Equine beauties to flaunt their finest points in a magnificent Horse Parade

 Providing a traditional countryside ‘wow’ factor, amongst the BMX bikes and the Dog Agility and the Biking Vikings, for this year’s Slaley Show on Saturday 12th August will surely be the Native Horse and Pony Parade, a main ring event due to take place at 1.30pm. Up to 15 equine beauties from large to small will flaunt their finest points accompanied by their owners who will tell of their attributes, their rural roles and their breed history.

 Organised by Laura MacDonald, the show committee’s special advisor on horses and former Horse and Pony section secretary, the parade will certainly include a New Forest, a Welshie, a Connemara, an Exmoor, a Dales, and a Fell, some of which have been bred and raised in the area.

 Laura knows her horses. “I have been riding since I could walk’ Laura says. She was a keen and successful competitor as a youngster “I don’t ride anymore, but I am finding I prefer to be behind the scenes” she says. “I have loved being able to organise this showcase. My previous relationship with horses was more about my own enjoyment and the excitement, thrills and spills of riding; I was very ‘gung-ho’! Now the horse comes first, and I get pleasure from being able to use all the knowledge and experience I have gained over the years.”

 Laura will be accompanying her own Dales mare in the parade “My own mare has been successfully shown and bred her first colt foal last year; he has been placed 2nd at the Dales Society breed show” she says. This native breed is from the Upper Dales of the Eastern Pennine range and was used locally to carry pig iron in the 1800’s during the height of the local lead industry. “It is thought to originate from the 17th Century Scottish Galloway breed which was considered to be the best pony for ‘pack’ use as well as farm and mining cart work; sadly, also for war which almost saw the Dales breed die out” she says. Even today they are on the critically endangered list by the Rare Breeds Survival Trust.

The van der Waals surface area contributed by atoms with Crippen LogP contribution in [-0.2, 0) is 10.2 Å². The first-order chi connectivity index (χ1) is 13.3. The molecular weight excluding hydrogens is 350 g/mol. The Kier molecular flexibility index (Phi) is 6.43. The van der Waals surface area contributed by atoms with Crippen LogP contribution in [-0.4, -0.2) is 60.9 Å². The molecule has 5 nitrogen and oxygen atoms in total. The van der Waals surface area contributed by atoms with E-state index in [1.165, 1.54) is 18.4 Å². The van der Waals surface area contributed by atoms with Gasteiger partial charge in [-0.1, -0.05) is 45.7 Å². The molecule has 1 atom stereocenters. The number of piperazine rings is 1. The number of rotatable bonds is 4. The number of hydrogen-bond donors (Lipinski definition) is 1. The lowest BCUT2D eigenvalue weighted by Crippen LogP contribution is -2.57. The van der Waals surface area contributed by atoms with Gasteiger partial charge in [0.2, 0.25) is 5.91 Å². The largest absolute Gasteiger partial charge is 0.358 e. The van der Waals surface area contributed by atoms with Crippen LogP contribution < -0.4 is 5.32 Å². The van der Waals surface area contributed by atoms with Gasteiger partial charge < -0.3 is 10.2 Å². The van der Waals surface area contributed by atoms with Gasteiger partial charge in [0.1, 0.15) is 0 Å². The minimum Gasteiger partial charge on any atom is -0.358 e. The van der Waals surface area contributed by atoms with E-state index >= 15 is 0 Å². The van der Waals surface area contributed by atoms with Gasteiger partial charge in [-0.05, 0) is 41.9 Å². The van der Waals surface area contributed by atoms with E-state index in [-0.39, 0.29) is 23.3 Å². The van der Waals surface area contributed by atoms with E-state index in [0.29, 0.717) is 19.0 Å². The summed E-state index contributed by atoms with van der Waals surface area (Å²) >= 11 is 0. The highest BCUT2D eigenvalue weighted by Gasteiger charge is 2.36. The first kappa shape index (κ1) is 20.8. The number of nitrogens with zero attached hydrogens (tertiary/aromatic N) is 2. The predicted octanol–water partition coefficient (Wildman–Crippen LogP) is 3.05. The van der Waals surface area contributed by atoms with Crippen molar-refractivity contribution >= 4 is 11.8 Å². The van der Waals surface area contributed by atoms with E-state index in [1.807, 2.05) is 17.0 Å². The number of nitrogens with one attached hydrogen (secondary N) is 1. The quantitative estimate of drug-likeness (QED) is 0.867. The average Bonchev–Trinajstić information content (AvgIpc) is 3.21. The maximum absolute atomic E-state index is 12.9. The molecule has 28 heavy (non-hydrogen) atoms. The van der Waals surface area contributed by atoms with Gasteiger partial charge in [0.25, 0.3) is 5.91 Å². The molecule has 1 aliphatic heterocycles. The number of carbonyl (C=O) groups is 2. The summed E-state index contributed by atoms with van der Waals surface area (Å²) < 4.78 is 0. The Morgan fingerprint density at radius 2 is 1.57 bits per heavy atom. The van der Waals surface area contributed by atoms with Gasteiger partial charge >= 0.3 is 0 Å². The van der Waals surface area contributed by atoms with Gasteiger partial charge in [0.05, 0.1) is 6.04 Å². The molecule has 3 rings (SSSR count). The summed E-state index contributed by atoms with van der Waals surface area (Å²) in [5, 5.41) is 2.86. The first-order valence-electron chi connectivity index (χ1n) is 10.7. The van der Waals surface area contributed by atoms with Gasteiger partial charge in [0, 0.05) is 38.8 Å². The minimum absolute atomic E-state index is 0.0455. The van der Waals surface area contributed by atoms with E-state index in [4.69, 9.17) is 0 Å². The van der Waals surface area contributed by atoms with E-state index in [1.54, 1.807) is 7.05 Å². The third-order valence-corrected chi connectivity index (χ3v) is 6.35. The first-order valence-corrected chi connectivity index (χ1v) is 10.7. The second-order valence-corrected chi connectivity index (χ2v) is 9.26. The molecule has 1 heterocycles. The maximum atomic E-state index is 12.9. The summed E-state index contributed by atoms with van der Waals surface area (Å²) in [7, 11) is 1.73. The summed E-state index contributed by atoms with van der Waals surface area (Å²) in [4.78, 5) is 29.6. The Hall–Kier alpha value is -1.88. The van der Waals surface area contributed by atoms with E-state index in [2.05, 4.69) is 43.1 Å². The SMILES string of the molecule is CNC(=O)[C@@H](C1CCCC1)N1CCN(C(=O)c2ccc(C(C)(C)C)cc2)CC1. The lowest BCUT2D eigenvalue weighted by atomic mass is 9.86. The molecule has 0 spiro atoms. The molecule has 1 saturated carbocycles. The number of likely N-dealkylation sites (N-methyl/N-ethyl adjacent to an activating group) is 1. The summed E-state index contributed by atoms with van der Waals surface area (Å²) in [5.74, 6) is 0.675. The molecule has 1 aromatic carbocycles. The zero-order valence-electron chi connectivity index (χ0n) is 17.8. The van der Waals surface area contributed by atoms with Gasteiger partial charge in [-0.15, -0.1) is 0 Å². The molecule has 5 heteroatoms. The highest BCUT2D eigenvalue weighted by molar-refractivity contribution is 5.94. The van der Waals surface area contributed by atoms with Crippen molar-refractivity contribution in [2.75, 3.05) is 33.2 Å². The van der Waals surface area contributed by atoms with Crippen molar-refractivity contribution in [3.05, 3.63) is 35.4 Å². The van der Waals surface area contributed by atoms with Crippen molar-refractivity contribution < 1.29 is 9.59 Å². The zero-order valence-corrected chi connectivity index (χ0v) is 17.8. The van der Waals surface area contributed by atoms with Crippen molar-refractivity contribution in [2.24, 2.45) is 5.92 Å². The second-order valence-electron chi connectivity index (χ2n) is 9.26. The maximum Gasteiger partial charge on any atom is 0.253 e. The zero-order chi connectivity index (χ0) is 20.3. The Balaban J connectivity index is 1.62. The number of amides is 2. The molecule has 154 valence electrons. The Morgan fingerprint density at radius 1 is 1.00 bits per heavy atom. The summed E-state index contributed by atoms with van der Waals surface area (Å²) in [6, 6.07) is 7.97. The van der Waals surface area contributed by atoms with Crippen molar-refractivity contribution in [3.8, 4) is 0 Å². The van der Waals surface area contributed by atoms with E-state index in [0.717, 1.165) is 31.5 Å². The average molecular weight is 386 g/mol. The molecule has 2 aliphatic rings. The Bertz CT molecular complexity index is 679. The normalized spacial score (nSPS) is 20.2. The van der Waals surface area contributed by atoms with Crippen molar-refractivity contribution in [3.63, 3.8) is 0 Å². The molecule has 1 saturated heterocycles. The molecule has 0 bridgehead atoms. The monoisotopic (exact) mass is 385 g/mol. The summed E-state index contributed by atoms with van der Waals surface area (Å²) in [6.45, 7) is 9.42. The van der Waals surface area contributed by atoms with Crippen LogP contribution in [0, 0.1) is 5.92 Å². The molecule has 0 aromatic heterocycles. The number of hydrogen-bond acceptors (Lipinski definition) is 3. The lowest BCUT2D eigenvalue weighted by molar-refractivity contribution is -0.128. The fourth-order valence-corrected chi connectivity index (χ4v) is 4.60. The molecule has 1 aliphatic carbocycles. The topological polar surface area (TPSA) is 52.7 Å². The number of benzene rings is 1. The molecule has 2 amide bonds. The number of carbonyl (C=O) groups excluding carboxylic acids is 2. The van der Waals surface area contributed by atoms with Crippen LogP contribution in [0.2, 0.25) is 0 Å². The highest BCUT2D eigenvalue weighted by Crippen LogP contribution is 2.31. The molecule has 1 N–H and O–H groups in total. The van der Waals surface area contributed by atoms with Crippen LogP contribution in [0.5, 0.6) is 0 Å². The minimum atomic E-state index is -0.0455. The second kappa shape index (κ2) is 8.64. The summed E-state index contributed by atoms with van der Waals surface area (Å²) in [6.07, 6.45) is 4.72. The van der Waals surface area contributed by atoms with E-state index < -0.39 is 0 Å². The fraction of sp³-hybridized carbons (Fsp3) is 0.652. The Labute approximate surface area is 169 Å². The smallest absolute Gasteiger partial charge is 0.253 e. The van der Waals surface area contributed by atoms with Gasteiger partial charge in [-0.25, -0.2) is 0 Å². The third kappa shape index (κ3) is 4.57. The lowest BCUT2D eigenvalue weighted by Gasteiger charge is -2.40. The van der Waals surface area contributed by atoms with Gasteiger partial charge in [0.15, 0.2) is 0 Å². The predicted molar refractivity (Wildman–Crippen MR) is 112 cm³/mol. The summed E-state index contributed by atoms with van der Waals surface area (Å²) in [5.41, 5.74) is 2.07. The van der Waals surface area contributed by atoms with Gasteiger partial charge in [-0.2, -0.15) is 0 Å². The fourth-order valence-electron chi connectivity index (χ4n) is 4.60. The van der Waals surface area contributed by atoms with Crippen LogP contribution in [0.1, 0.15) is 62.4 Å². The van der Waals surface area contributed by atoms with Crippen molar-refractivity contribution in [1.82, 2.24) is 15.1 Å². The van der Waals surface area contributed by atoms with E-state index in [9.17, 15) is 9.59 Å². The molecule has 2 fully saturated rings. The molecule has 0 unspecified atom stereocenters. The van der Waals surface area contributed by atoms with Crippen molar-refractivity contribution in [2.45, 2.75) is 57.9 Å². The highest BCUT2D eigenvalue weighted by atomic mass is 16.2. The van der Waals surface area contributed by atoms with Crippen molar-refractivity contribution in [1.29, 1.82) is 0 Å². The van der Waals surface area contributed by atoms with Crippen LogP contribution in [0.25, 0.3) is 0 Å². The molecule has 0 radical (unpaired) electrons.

The Dales are a popular breed and considered to be a good all-rounder, intelligent, kind natured with an impressive trot, lots of stamina, weight bearing and keen to jump so are ideally suited for riding, hunting and even forestry work.

 Immediately following The Native Horse and Pony Parade, the horses and owners will all be available for a ‘meet and greet’ in a special holding pen clearly indicated by signage on the show field.